He was a stern man.

A serious man.

He was a man still haunted by a childhood that he never quite escaped. It hung over him for his entire life. I think he was desperately afraid of becoming his father and that informed who he became. As stern as he was, as serious, he spoiled my sister and I and did what he could to make sure we were all taken care of and never wanting for anything.

My dad was a diehard University of Michigan fan and for 14 years he and I went to football games together through sun, snow, rain, and everything in between. These were our chances to just hang out and bond over sports and not have the usual stress and tension. It also gave mom and my sister some time away from us.

I have a lot of pain and issues from a childhood that wasn’t always easy.

As hard as I had it I know dad had it worse though and I know that he was always fighting the legacy of his father and that fear of becoming a man he hated.

As hard as he was though, he was proud of us in his way.

He and my mom came to the conventions my friends and I did. I remember him talking to some of the guests and telling them how I was putting it on. He and mom both came to the release party I held for my second book.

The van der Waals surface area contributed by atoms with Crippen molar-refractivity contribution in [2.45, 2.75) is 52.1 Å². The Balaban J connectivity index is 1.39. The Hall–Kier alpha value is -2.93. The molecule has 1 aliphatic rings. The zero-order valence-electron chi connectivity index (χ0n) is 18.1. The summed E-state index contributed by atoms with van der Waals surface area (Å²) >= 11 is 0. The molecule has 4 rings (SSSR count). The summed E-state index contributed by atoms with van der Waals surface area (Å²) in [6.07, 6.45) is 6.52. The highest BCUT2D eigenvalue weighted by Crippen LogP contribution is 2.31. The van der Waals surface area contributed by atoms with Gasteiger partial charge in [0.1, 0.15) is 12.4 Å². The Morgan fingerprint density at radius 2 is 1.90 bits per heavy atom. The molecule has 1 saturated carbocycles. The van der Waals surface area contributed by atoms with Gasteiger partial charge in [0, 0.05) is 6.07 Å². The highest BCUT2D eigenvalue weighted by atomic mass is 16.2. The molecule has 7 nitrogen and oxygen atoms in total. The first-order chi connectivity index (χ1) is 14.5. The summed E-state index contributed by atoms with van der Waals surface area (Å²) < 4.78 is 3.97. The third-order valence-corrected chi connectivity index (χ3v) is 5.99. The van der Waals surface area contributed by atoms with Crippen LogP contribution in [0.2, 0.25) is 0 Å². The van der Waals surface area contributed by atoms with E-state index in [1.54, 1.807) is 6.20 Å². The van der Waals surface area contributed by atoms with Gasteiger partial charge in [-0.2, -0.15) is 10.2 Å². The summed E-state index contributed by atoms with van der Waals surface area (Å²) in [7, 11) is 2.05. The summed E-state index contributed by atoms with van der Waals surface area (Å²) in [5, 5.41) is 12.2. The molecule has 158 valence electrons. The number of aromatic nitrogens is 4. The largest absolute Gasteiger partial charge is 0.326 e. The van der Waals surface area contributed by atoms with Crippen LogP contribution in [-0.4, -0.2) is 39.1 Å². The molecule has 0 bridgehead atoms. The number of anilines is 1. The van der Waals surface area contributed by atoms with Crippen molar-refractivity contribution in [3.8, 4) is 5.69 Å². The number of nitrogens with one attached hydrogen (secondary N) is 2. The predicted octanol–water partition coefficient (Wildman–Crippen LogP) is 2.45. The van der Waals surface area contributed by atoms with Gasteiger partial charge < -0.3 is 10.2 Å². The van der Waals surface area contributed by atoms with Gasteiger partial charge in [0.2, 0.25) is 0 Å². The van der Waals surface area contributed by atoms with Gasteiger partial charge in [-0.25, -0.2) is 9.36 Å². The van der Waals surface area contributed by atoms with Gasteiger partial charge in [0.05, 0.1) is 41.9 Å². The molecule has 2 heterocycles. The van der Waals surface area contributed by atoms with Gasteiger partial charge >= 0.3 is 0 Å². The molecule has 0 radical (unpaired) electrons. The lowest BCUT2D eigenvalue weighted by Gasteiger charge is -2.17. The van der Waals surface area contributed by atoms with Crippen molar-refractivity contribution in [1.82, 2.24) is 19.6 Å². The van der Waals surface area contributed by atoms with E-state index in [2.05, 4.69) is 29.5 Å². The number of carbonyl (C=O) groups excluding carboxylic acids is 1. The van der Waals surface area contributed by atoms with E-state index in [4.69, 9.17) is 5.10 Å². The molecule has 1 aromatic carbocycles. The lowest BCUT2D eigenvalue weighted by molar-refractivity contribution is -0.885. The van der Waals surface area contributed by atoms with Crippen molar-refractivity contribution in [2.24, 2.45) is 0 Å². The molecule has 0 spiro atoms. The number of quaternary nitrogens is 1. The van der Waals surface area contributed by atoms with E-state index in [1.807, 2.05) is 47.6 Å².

He put me through college.

He let me live with them until I was 27 and realized I could make it on my own.

As much as he hated Christmas because of his childhood he and mom both celebrated for us like they were kids themselves.

He loved his German heritage and loved making traditional German dishes he remembered from his youth and his childhood. Every summer he would make krautberouk – a German pasty. Every fall was German sausage he made by hand, even grinding the pork himself. And every New Years Eve he made grebel, which was like a German equivilent to beignets. In these ways he kept his heritage and his mom alive and passed on some of who he was to us.

After he lost my mom four years ago he lost the light and the will to live. All he wanted was to go to be with her. Life held no meaning for him any longer.

Then my wife and I had our daugther and he changed.

Suddenly he was in love again and life had meaning.

He adored my daughter and loved seeing her. She gave him a second chance at being a dad but this time a granddad and while he wasn’t sure how to do it at first, he got the hang of it and was amazing.

Dad died making plans for the future and wanting to live longer to see his granddaughter grow up.

I am sorry he’s gone, sorry we lost him, but I am so glad that he found that spark and died wanting more of life and not less of it.

Now that I am a father I can appreciate how complicated and hard it is to do it. To overcome my own issues and to be better and do better for my daughter. It’s a challenge and it always will be but I am going to keep trying and keep working, just like dad did, and hopefully some day she will be able to see past my shortcomings and see the love that I can see that my dad had for us because in the end, that’s what matters.

That’s the legacy we all should strive for and which he found.


2 thoughts on “Dad”